Russian authorities, including President Vladimir Putin, deny they knew of a widespread doping program. Instead, they blame former laboratory director Grigory Rodchenkov.

Rodchenkov fled to the United States, where he is in a witness protection program, and made allegations as a whistleblower in May 2016 which McLaren later supported with evidence.

Politics and sports are often linked in Russia, and athletes from Zubkov’s sleds have gone on to high-level positions.

His brakeman, Alexei Voevoda, is now a member of the Russian parliament, while pusher Dmitry Trunenkov ran a youth program for the Russian military. Trunenkov was banned from all sports activities last year in a separate doping case brought by Russian authorities.

MORE: Russian skeleton stars banned from World Cup

Danielle Perkins is first U.S. boxer to win world title in 3 years

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Danielle Perkins became the U.S.’ first world champion boxer in this Olympic cycle, taking the heavyweight crown in Russia on Sunday.

Perkins, a 37-year-old who played college basketball at George Mason and St. John’s, improved from bronze in 2018 to earn her first world title, blanking defending world champion Yang Xiaoli of China 5-0 in Sunday’s final.

Video of the bout is here.

Perkins was slated to fight Yang in the 2018 World semifinals but withdrew due to medical reasons, according to USA Boxing.

The heavyweight division is 81+kg, but the heaviest Olympic weight division is capped at 75kg.

The last American to earn a world title was Claressa Shields in 2016, before she repeated as Olympic champion in Rio and moved to the professional ranks.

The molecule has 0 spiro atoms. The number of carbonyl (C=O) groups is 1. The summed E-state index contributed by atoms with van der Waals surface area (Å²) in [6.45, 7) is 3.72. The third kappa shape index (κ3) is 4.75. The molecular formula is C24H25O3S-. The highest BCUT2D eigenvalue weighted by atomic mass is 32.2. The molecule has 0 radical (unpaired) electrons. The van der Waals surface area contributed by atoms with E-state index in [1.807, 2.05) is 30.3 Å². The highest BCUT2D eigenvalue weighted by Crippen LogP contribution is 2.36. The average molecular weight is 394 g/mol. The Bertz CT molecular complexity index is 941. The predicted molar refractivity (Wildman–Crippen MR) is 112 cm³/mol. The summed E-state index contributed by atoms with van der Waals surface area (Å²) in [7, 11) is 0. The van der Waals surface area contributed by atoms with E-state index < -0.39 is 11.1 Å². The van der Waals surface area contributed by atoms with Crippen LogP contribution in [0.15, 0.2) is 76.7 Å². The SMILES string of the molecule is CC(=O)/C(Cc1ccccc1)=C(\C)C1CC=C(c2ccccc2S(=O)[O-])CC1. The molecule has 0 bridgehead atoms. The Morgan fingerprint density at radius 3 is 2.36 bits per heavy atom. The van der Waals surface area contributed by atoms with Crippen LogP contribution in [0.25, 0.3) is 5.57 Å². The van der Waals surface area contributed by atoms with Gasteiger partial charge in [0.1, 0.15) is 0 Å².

The Olympic trials are in December in Louisiana, after which winners will fight internationally in early 2020 in bids to qualify for the Tokyo Games.

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MORE: IOC strips Olympic status from boxing body AIBA

Brigid Kosgei shatters marathon world record in Chicago

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Kenyan Brigid Kosgei shattered a 16-year-old world record in the women’s marathon by 81 seconds, winning the Chicago Marathon in 2:14:04 on Sunday.

Brit Paula Radcliffe had held the record of 2:15:25 set at the 2003 London Marathon. Kenyan Mary Keitany holds the female-only record of 2:17:01 from the 2017 London Marathon. Both Kosgei and Radcliffe, the only women to break 2:17, ran with men in their record races.

Radcliffe’s record was the longest-standing for the men’s or women’s marathon of the last 50 years.

Kosgei did it one day after Eliud Kipchoge became the first person to run a sub-two-hour marathon in a non-record-eligible event in Vienna. She won by a gaping 6 minutes, 47 seconds over Ethiopian Ababel Yeshaneh.

Kosgei, who won Chicago in 2018 and the London Marathon in April, came in highly favored. The 25-year-old tuned up with the fastest half-marathon ever by a woman (by 23 seconds) on Sept. 8 on a non-record-eligible course.

“2:10 is possible for a lady,” Kosgei said after Sunday’s record.

Jordan Hasay, the top U.S. woman in the field, stopped after feeling a sharp hamstring strain after two miles. Hasay, who was coached by Alberto Salazar before his ban in a U.S. Anti-Doping Agency case, is one of several women in contention for the three Olympic spots at the Feb. 29 trials in Atlanta.

Kenyan Lawrence Cherono won the men’s race by one second over Ethiopian Dejene Debela in 2:05:45.

The U.S.’ top marathoner, Galen Rupp, dropped out around mile 23 after straining a calf around the sixth mile. Rupp, who was also coached by Salazar, was racing for the first time since the 2018 Chicago Marathon and Achilles surgery.

Mo Farah, the defending champion and four-time Olympic track gold medalist, finished eighth in 2:09:58. He also dropped from the leaders before the halfway point.

American Daniel Romanchuk and Swiss Manuela Schar won the wheelchair races.

Romanchuk, 21, repeated as champion. He has also won Boston London and New York City in the last year. Schar distanced decorated American Tatyana McFadden by 4:14, though McFadden did qualify for the Tokyo Paralympics with her runner-up finish (as did Romanchuk).

The fall major marathon season concludes with the New York City Marathon on Nov. 3, featuring defending champions Mary Keitany and Lelisa Desisa and 2018 Boston Marathon champion Des Linden.

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MORE: Chicago Marathon results